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Happy 90th Birthday Mom! (#1127)

Topics/tags: [Autobiograpical(index-autobiographical)

The other day, Michelle said something like, Do you realize Thursday would be your mother’s 90th birthday if she had lived?

Mom always assumed she’d live to at least ninety; after all, her mother had [1]. But, well, that didn’t happen. She’s been gone for nearly twelve years. I teared up a little [2]. And then I thought about what she might have been doing for the past twelve years or so.

If she’d known she had more than a decade (and she assumed she did), she would have eventually chosen a big project. Mom always did like long-term planning. I remember when she retired from BU, or maybe a bit before that, when she said something like I have half of my adult life left; it’s time for a second career. I’ll admit that I don’t know what her decade-long project would be; there were so many things that interested her. And she’d been in Grinnell for less than a year, too much of which was in the Mayflower assisted living facility rather than her house.

So I guess I’ll focus on some of the inevitable things.

She would have spent time at the boy’s numerous events, watching them compete in sports, work behind the scenes or act in plays, and perform musically [3].

She would have thrown a lot of parties. I appreciate that when she was in the assisted living facility, she found ways to have McNally’s deliver wine and cheese so she could throw her own little parties. Once she was back in her home [4], she would have continued doing so. Mom was nothing if not social [5].

She would have been politically active, particularly during the Trump administration. She might not have been able to march, but she’d have been handing out water bottles to those who marched. She’d be writing letters, donating money, building coalitions, speaking out, and more [6]. I assume she’d also have been active during the Obama administration; I know many progressives felt betrayed by a variety of his decisions and actions.

She would have been writing poetry. I know how excited she was about the Mayflower poetry group.

She would have written a book. What book? I’m not sure, but I’m guessing it would be something like Life in retirement communities: Thrive and survive. Maybe we would have gotten back to that book we planned to write together, although it would no longer be by a combination of an experienced teacher and a new teacher".

She would have written letters, letters to friends old and new [7], letters to politicians, letters to the kids, even though they were nearby.

She would have found a way to give talks. She loved giving talks. And people seem to learn from her talks.

She would have taken advantage of all the College has to offer: Classes [8], musical and theatrical events [9], the museum, talks, and more.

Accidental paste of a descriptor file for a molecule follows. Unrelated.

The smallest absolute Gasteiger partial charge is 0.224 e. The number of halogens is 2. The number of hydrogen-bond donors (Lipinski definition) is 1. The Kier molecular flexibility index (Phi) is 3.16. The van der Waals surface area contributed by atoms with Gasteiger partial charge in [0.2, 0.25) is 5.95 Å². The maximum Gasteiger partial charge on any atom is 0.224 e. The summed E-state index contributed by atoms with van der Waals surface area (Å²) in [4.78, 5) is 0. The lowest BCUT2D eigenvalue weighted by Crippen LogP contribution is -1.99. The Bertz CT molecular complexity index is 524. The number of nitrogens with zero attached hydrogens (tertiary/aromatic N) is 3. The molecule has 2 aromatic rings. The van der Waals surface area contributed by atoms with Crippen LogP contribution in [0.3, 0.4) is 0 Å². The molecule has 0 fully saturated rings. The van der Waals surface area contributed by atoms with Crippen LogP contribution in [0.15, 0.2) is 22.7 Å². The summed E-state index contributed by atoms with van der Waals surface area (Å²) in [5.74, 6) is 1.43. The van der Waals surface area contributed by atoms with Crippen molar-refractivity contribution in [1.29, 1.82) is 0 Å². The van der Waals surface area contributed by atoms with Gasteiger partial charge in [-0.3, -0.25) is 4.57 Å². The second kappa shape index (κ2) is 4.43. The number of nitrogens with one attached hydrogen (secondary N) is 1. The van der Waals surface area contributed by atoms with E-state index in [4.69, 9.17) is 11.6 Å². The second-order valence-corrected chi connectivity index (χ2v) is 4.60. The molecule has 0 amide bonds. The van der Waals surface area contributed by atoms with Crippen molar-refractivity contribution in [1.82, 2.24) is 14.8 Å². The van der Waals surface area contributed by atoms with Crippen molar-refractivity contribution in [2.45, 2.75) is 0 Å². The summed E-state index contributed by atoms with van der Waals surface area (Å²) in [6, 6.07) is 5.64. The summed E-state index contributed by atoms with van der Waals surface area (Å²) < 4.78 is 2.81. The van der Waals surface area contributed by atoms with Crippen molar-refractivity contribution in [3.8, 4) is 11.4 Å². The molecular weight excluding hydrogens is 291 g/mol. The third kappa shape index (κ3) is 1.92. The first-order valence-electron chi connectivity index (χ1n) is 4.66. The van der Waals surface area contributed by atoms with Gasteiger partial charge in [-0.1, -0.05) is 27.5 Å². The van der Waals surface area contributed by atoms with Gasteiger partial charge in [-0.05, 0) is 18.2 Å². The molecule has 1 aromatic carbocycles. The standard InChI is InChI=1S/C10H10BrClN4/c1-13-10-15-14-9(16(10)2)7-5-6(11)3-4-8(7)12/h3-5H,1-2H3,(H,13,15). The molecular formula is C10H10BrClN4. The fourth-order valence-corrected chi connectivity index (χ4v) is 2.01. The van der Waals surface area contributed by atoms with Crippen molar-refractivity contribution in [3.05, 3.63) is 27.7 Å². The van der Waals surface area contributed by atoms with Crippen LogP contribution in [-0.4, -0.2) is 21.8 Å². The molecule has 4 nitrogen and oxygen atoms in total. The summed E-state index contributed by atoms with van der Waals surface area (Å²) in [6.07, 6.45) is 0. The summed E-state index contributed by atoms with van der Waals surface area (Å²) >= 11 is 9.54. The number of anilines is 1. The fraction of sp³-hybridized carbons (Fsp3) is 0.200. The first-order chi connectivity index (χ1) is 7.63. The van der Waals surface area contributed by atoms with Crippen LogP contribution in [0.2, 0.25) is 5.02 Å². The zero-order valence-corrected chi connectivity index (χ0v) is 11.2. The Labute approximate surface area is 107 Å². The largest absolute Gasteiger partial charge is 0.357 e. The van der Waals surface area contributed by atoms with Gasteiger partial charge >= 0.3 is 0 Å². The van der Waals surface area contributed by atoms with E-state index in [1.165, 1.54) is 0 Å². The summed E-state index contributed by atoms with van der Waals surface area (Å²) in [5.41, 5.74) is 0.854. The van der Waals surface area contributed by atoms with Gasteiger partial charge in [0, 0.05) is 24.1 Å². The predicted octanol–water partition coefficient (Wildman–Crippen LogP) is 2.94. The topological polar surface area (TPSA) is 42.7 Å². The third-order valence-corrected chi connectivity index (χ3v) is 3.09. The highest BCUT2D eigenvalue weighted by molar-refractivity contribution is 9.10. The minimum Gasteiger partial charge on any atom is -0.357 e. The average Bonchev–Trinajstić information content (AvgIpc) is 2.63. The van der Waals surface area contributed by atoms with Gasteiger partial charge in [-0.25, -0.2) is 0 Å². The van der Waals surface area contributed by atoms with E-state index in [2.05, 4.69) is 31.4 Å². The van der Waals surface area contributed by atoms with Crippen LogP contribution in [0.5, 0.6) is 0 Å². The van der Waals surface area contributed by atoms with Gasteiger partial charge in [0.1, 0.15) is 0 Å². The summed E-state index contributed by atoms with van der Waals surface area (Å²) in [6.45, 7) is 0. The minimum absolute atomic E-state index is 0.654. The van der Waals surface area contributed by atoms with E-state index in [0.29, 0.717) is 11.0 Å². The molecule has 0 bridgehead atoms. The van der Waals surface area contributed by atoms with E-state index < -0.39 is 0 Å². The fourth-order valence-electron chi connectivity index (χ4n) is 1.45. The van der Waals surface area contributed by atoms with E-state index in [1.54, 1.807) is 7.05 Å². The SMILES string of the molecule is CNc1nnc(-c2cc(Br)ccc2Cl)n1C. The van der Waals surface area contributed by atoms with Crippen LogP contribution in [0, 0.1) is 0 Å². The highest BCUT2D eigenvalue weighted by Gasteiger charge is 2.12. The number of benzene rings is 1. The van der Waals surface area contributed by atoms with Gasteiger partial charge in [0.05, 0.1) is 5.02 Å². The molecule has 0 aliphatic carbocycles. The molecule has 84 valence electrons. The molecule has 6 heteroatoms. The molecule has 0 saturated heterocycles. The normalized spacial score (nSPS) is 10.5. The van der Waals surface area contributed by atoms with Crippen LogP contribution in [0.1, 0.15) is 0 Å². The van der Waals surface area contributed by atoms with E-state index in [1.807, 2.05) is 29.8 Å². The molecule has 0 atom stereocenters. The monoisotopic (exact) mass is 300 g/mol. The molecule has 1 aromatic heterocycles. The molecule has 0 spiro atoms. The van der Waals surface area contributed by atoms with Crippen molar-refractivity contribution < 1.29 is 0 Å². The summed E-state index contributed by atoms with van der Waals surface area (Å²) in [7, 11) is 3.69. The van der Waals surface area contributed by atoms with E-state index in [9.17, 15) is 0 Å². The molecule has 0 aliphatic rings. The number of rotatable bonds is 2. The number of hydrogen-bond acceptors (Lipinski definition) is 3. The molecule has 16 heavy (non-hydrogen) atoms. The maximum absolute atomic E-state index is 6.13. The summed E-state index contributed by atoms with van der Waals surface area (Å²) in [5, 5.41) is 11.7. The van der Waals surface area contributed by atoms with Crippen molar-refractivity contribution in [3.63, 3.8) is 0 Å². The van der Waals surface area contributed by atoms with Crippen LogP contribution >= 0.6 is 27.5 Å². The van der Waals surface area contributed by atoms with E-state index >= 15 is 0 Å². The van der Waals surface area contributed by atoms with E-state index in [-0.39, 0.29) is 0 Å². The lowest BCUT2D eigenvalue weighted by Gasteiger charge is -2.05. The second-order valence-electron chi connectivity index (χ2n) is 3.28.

She would have traveled, at least if she could.

She would have spent too much time at the casino with Kathy. Maybe we would have had Kathy here for longer if she had.

She would have argued, discussed, considered, analyzed, and more.

Would she have taken up another instrument, or returned to one of her primary instruments (cello, voice, and recorder)? I don’t know. I’m pretty sure she would have continued to sing, and probably would have joined the Oratorio Society.

And she would have done things I can’t even imagine, or don’t want to imagine [10].

In the end, I hope she would have had fun doing all the things she loved and being with people she loved [11].

Happy ninetieth birthday mom! I’m glad you were able to do so much during your more-than-a-decade in Grinnell, at least in my imagination. I hope you’re having a fantastic celebration, wherever you are.

[1] Did my grandmother live to 92, 93, 94? I can’t remember. I do remember that we weren’t quite sure of her age.

[2] For those of you who’ve lost a parent recently: It does get better. But it always hurts a bit. (Having finished the first draft of this, I can say sometimes it still hurts a lot.) (Having finished the second draft, I can confirm that.)

[3] One of the benefits of living in a small town is that folks don’t think it strange when you cross the traditional high-school cliques.

[4] I’ll assume she could make it back to her home.

[5] At dinner the other night, the conversation turned to the 90th birthday shindig she’d already started planning when she moved to town. But we decided that she might just have easily said It’s Thursday! Let’s have a party.

[6] I can’t find it right now, but there was a great newspaper article around her 75th birthday that said something like this.

Rebelsky’s dentist once asked her about her activism. You spend all this time protesting, writing letters, fundraising. Yet the world is still filled with troubles. Why waste your time? Rebelsky replied, Just imagine what things would be like if I weren’t doing all that.

Maybe she was more right than she realized.

[7] I can still hear her singing Make new friends, but keep the old, one is silver and the other gold.

[8] She’d started attending David Campbell’s class.

[9] I know she would have loved the Met series. I think that means she would have found a way to sneak into Kelly Maynard’s classes. But she also would have loved all the concerts in Sebring-Lewis, particularly when Middle Son was performing.

[10] Sorry, mom; sometimes you were a bit too open about your private life.

[11] She loved a lot of people, but I’m pretty sure the kids, Michelle, and I were at the top of her list [12].

[12] Dad, too. And her sister, nephews, other relatives, and more.

Version 1.0 of 2021-03-07.